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Blu-ray Review: The LEGO Batman Movie

June 14, 2017

By John Corrado

★★ (out of 4)

Existing as a spinoff of sorts from 2014’s The LEGO Movie, The LEGO Batman Movie finds its dark and brooding hero (Will Arnett) going up against his arch nemesis the Joker (Zach Galifianakis), who is vying for the place of Batman’s favourite enemy and is working with tons of other villains, while also dealing with his own personal loneliness.

But in order to save Gotham City, Batman first needs to learn valuable lessons about family and how to work with others, having to rely on the help of the new police commissioner Barbara Gordon (Rosario Dawson), his trusty butler Alfred (Ralph Fiennes), and the excitable orphan Dick Grayson (Michael Cera) that he accidentally adopts.

For my money, The LEGO Movie is one of the most overrated movies of this century, so I’m clearly not the target audience for this franchise continuation.  I guess not surprisingly, I found myself pretty much equally uninspired by The LEGO Batman Movie, and even more perplexed by the praise that many critics have heaped upon this relentlessly hyper animated film that reeks of being a blatant cash grab.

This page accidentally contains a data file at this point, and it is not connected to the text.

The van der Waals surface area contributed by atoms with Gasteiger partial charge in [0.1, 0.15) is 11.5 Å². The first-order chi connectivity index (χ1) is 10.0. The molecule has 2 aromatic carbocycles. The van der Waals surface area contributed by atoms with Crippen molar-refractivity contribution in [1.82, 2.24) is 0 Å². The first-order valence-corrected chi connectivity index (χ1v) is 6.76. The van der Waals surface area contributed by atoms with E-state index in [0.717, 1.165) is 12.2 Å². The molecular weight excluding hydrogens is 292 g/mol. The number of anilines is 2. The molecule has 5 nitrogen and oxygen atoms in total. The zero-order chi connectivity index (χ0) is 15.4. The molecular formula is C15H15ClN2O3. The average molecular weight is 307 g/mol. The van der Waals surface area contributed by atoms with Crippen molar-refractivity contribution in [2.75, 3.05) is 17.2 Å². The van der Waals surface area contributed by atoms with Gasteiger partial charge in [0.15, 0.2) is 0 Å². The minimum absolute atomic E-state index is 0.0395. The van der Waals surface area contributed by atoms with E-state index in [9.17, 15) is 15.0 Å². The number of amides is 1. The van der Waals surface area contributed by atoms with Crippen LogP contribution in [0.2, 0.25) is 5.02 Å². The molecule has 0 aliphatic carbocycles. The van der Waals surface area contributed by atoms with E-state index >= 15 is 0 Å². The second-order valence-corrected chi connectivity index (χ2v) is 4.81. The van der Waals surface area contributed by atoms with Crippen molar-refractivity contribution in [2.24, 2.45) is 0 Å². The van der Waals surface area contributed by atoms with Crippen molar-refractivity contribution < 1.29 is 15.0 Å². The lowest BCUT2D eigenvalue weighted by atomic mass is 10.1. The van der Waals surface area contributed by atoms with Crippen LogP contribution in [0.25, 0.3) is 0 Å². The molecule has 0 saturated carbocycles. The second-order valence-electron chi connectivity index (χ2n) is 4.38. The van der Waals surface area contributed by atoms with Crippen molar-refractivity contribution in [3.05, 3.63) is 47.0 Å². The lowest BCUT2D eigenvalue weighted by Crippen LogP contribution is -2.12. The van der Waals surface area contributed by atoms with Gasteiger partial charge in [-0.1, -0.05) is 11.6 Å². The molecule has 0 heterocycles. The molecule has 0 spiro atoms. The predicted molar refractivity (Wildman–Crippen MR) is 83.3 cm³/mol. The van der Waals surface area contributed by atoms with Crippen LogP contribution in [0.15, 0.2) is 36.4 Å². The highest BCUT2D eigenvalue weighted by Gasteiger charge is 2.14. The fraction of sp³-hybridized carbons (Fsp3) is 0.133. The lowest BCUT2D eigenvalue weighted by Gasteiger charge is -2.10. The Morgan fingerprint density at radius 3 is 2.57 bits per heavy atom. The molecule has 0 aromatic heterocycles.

Sure, the voice cast seems to be having fun with their roles, the animation is technically proficient, and there are some amusing nods to previous Batman franchises worked in, along with a boatload of other pop culture references.  But this is basically a glorified toy commercial, that exists more to sell LEGO sets and further the corporate brand than it does to tell a singular story, and there’s something brashly cynical about it.  This feels like a movie made almost solely for marketing purposes.

The film is so fast moving and colourful that watching it often feels more like an assault on the senses made squarely for short attention spans, throwing so much at the screen that it taxed my eyes more than delighted them.  But the randomness of the film’s humour also can’t hide the fact that the outcome of the plot is never in question, and the story’s pro-family messages are incredibly rote and predictable.  Kids and fans of the first film will likely be delighted by The LEGO Batman Movie, but the whole thing is so hyperactive and frantic that I found it much more exhausting than entertaining to watch.

The Blu-ray also includes commentary with director Chris McKay and members of the crew, four deleted scenes that are presented with incomplete animation, as well as six featurettes, four brief new animated shorts featuring characters from the film, along with The Master: A LEGO Ninjago Short which serves as a preview for the next franchise entry.

The LEGO Batman Movie is a Warner Bros. Pictures release.  It’s 104 minutes and rated PG.

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